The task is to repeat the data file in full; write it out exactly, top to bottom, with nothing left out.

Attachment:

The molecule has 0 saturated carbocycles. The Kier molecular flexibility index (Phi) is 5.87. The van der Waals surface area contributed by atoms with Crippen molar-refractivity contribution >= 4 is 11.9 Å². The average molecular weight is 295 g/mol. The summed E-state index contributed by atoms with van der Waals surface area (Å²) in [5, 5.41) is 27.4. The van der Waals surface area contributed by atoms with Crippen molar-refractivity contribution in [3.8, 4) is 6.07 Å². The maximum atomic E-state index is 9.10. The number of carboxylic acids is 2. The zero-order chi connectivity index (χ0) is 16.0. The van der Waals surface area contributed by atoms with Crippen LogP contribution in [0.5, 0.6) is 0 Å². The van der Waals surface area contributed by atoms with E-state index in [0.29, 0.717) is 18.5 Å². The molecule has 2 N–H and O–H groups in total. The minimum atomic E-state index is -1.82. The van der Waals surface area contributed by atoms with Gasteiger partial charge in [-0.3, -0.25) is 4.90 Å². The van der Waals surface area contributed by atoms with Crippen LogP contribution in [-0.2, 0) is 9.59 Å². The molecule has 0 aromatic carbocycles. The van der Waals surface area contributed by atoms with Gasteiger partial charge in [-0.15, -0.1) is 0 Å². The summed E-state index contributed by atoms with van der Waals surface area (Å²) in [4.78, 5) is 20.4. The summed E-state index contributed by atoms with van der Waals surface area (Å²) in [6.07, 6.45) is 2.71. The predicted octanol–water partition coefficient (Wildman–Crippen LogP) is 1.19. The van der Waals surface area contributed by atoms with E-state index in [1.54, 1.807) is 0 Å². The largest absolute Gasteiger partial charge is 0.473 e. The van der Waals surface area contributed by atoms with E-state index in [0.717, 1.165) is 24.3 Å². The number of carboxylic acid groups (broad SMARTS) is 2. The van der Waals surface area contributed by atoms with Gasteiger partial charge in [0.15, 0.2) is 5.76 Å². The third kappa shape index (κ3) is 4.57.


The molecule has 0 saturated carbocycles. The Kier molecular flexibility index (Phi) is 5.87. The van der Waals surface area contributed by atoms with Crippen molar-refractivity contribution >= 4 is 11.9 Å². The average molecular weight is 295 g/mol. The summed E-state index contributed by atoms with van der Waals surface area (Å²) in [5, 5.41) is 27.4. The van der Waals surface area contributed by atoms with Crippen molar-refractivity contribution in [3.8, 4) is 6.07 Å². The maximum atomic E-state index is 9.10. The number of carboxylic acids is 2. The zero-order chi connectivity index (χ0) is 16.0. The van der Waals surface area contributed by atoms with Crippen LogP contribution in [0.5, 0.6) is 0 Å². The van der Waals surface area contributed by atoms with E-state index in [0.29, 0.717) is 18.5 Å². The molecule has 2 N–H and O–H groups in total. The minimum atomic E-state index is -1.82. The van der Waals surface area contributed by atoms with Gasteiger partial charge in [-0.3, -0.25) is 4.90 Å². The van der Waals surface area contributed by atoms with Crippen LogP contribution in [-0.2, 0) is 9.59 Å². The molecule has 0 aromatic carbocycles. The van der Waals surface area contributed by atoms with Gasteiger partial charge in [-0.15, -0.1) is 0 Å². The summed E-state index contributed by atoms with van der Waals surface area (Å²) in [4.78, 5) is 20.4. The summed E-state index contributed by atoms with van der Waals surface area (Å²) in [6.07, 6.45) is 2.71. The predicted octanol–water partition coefficient (Wildman–Crippen LogP) is 1.19. The van der Waals surface area contributed by atoms with E-state index in [1.54, 1.807) is 0 Å². The largest absolute Gasteiger partial charge is 0.473 e. The van der Waals surface area contributed by atoms with E-state index in [0.717, 1.165) is 24.3 Å². The number of carboxylic acid groups (broad SMARTS) is 2. The van der Waals surface area contributed by atoms with Gasteiger partial charge in [0.15, 0.2) is 5.76 Å². The third kappa shape index (κ3) is 4.57.